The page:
Facebook open-sources Droidlet robotics development platform

The Robot Report
Facebook Droidlet

Droidlet lets researchers build robots that accomplish tasks in the real world (right) or simulated environments. | Credit: Facebook

To help researchers build more intelligent robots, Facebook has created and open-sourced a robotics development platform called Droidlet. Facebook researchers wrote in a blog today that Droidlet is a modular, heterogeneous embodied agent architecture, and a platform for building embodied agents, that sits at the intersection of natural language processing, computer vision, and robotics.

Facebook claims it simplifies integrating a range of machine learning algorithms into robots to facilitate rapid prototyping. Droidlet users can test different computer vision algorithms with their robot or replace one natural language understanding model with another. Facebook said Droidlet enables researchers to build agents that accomplish tasks either in the real world or in simulated environments like Minecraft or Habitat.

“There is much more work to do – both in AI and in hardware engineering – before we will have robots that are even close to what we imagine in books, movies, and TV shows,” Facebook researchers wrote. “But with Droidlet, robotics researchers can now take advantage of the significant recent progress across the field of AI and build machines that can effectively respond to complex spoken commands like “pick up the blue tube next to the fuzzy chair that Bob is sitting in.”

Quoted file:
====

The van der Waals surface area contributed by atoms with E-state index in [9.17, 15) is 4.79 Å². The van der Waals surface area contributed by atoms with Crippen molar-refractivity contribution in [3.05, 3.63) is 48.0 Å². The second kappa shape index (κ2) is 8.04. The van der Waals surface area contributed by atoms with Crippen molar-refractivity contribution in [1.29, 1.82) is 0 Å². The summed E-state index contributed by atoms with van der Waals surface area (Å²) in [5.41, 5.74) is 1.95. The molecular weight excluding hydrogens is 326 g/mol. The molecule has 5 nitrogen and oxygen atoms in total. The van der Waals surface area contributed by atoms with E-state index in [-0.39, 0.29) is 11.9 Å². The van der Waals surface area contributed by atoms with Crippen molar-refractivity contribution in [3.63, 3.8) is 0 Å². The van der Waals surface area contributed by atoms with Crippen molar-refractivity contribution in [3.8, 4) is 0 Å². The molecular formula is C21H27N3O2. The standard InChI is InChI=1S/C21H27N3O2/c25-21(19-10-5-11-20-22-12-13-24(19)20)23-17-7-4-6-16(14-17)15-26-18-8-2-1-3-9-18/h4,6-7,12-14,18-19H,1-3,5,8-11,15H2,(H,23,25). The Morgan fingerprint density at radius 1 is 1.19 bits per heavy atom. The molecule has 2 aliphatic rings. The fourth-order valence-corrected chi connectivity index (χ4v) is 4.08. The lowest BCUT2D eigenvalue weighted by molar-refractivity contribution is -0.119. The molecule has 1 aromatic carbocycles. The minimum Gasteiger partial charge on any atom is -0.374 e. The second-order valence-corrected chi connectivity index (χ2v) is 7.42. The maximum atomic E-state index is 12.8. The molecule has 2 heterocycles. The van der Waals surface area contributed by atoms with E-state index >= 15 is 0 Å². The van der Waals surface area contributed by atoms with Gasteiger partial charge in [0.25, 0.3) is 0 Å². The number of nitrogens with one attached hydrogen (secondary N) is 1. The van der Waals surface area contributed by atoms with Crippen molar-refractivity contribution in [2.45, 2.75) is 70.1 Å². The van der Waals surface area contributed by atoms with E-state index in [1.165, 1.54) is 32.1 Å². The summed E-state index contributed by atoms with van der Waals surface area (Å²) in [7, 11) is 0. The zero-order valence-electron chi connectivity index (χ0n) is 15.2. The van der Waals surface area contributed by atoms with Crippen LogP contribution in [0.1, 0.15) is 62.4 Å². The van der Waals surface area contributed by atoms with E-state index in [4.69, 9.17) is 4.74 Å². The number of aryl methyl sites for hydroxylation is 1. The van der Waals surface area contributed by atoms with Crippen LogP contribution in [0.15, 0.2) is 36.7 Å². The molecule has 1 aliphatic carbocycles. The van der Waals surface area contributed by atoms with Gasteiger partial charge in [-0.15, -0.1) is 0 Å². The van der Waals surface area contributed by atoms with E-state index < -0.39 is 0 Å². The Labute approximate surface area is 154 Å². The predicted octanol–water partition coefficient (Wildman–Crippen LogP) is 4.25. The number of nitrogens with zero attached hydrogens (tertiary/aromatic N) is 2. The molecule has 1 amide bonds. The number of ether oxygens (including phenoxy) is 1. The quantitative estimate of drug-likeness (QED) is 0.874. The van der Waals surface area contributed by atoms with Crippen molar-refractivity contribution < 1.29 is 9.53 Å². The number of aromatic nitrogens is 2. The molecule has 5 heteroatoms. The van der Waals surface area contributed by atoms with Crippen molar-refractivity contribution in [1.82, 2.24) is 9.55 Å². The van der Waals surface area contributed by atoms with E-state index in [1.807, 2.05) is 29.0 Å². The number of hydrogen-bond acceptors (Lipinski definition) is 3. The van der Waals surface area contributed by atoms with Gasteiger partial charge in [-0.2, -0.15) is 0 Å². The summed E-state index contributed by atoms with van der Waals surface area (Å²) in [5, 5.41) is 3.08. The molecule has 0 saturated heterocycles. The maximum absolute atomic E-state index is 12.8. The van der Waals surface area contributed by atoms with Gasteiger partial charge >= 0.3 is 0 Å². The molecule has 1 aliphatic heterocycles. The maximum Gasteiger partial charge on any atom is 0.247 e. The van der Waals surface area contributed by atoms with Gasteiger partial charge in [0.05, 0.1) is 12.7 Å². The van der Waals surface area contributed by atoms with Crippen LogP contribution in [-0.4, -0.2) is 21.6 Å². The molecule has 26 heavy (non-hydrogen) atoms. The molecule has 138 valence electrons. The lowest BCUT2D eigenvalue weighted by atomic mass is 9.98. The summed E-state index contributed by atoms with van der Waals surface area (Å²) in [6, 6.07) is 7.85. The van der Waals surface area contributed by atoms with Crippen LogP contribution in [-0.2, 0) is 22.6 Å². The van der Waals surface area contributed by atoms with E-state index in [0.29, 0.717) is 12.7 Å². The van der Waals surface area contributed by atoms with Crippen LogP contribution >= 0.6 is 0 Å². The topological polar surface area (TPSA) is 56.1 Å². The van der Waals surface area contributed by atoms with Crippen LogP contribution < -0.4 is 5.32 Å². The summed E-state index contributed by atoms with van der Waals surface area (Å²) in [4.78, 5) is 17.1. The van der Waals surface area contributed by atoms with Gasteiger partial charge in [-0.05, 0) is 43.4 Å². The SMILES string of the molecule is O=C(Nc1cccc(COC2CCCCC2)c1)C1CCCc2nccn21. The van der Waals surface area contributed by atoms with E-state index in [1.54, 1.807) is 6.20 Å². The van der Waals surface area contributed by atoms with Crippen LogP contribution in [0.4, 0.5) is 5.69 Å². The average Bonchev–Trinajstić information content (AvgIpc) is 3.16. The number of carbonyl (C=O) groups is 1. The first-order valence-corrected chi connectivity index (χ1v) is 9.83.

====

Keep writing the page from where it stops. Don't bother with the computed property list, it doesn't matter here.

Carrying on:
Rather than considering an agent as a monolith, Facebook said it considers a robot to be made up of a collection of components, some of which are heuristic and some learned. The company said this heterogenous design makes scaling tractable because it allows training on large data when large data is available for that component. The components can be trained with static data or with dynamic data.

Facebook said the high-level agent design consists of these interfaces between modules:

  • A memory system acting as a nexus of information for all agent modules
  • A set of perceptual modules (object detection or pose estimation) that process information from the outside world and store it in memory
  • A set of lower-level tasks, such as “move three feet forward” and “place item in hand at given coordinates”
  • A controller that decides which tasks to execute based on the state of the memory system

Droidlet comes with an interactive dashboard that includes debugging and visualization tools, as well as an interface for correcting agent errors on the fly or for crowdsourced annotation. Facebook added that the Droidlet platform will become more powerful over time as it adds more tasks, sensory modalities, and hardware setups, and as other researchers and hobbyists build and contribute their own models.

“The path is long to building robots with capabilities that approach those of people, but we believe that by sharing our research work with the AI community, all of us will get there faster.”

You can read more about Droidlet here or check out the platform’s GitHub page.

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Source: therobotreport

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